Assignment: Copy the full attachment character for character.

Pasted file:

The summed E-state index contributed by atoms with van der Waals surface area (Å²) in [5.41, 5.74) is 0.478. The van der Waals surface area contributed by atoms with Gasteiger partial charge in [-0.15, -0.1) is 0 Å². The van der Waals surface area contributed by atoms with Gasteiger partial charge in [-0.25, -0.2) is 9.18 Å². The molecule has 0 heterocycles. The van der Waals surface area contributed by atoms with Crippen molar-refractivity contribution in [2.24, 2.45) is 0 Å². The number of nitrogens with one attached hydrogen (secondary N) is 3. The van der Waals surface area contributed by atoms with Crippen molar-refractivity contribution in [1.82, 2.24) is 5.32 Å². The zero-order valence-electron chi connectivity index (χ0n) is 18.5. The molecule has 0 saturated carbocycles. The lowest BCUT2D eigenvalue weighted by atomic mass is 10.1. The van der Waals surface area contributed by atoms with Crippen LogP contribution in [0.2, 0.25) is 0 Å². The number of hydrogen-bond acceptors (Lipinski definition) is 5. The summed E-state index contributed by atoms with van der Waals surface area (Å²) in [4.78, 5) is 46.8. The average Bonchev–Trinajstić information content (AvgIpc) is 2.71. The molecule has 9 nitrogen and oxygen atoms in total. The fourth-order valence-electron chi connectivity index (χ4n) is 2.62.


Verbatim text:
The summed E-state index contributed by atoms with van der Waals surface area (Å²) in [5.41, 5.74) is 0.478. The van der Waals surface area contributed by atoms with Gasteiger partial charge in [-0.15, -0.1) is 0 Å². The van der Waals surface area contributed by atoms with Gasteiger partial charge in [-0.25, -0.2) is 9.18 Å². The molecule has 0 heterocycles. The van der Waals surface area contributed by atoms with Crippen molar-refractivity contribution in [2.24, 2.45) is 0 Å². The number of nitrogens with one attached hydrogen (secondary N) is 3. The van der Waals surface area contributed by atoms with Crippen molar-refractivity contribution in [1.82, 2.24) is 5.32 Å². The zero-order valence-electron chi connectivity index (χ0n) is 18.5. The molecule has 0 saturated carbocycles. The lowest BCUT2D eigenvalue weighted by atomic mass is 10.1. The van der Waals surface area contributed by atoms with Crippen LogP contribution in [0.2, 0.25) is 0 Å². The number of hydrogen-bond acceptors (Lipinski definition) is 5. The summed E-state index contributed by atoms with van der Waals surface area (Å²) in [4.78, 5) is 46.8. The average Bonchev–Trinajstić information content (AvgIpc) is 2.71. The molecule has 9 nitrogen and oxygen atoms in total. The fourth-order valence-electron chi connectivity index (χ4n) is 2.62.